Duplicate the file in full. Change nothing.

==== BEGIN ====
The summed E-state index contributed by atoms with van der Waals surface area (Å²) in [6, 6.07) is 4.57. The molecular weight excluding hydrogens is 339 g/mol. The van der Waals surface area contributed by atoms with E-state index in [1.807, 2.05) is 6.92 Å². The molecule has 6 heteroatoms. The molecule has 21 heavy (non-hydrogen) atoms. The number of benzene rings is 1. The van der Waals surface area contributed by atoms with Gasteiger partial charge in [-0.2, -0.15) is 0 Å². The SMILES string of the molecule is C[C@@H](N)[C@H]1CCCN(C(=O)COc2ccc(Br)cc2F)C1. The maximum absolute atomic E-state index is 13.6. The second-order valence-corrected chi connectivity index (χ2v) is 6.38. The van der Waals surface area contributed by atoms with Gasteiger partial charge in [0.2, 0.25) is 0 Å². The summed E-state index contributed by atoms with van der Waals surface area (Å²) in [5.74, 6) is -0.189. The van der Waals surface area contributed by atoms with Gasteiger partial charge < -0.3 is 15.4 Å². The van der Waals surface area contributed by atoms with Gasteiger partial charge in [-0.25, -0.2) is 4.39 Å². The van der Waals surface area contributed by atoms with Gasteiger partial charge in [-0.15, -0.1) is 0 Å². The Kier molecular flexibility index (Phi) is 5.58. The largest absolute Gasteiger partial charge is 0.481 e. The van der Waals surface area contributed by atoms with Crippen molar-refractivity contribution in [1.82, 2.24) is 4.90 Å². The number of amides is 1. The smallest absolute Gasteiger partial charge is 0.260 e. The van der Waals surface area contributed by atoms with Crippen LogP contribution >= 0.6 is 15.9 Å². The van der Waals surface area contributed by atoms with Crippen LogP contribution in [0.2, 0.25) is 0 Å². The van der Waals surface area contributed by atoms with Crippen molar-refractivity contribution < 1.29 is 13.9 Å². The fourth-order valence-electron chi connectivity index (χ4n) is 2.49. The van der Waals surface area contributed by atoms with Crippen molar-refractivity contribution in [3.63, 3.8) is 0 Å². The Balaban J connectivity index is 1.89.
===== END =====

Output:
The summed E-state index contributed by atoms with van der Waals surface area (Å²) in [6, 6.07) is 4.57. The molecular weight excluding hydrogens is 339 g/mol. The van der Waals surface area contributed by atoms with E-state index in [1.807, 2.05) is 6.92 Å². The molecule has 6 heteroatoms. The molecule has 21 heavy (non-hydrogen) atoms. The number of benzene rings is 1. The van der Waals surface area contributed by atoms with Gasteiger partial charge in [-0.2, -0.15) is 0 Å². The SMILES string of the molecule is C[C@@H](N)[C@H]1CCCN(C(=O)COc2ccc(Br)cc2F)C1. The maximum absolute atomic E-state index is 13.6. The second-order valence-corrected chi connectivity index (χ2v) is 6.38. The van der Waals surface area contributed by atoms with Gasteiger partial charge in [0.2, 0.25) is 0 Å². The summed E-state index contributed by atoms with van der Waals surface area (Å²) in [5.74, 6) is -0.189. The van der Waals surface area contributed by atoms with Gasteiger partial charge < -0.3 is 15.4 Å². The van der Waals surface area contributed by atoms with Gasteiger partial charge in [-0.25, -0.2) is 4.39 Å². The van der Waals surface area contributed by atoms with Gasteiger partial charge in [-0.15, -0.1) is 0 Å². The Kier molecular flexibility index (Phi) is 5.58. The largest absolute Gasteiger partial charge is 0.481 e. The van der Waals surface area contributed by atoms with Crippen molar-refractivity contribution in [1.82, 2.24) is 4.90 Å². The number of amides is 1. The smallest absolute Gasteiger partial charge is 0.260 e. The van der Waals surface area contributed by atoms with Crippen LogP contribution >= 0.6 is 15.9 Å². The van der Waals surface area contributed by atoms with Crippen LogP contribution in [0.2, 0.25) is 0 Å². The van der Waals surface area contributed by atoms with Crippen molar-refractivity contribution < 1.29 is 13.9 Å². The fourth-order valence-electron chi connectivity index (χ4n) is 2.49. The van der Waals surface area contributed by atoms with Crippen molar-refractivity contribution in [3.63, 3.8) is 0 Å². The Balaban J connectivity index is 1.89.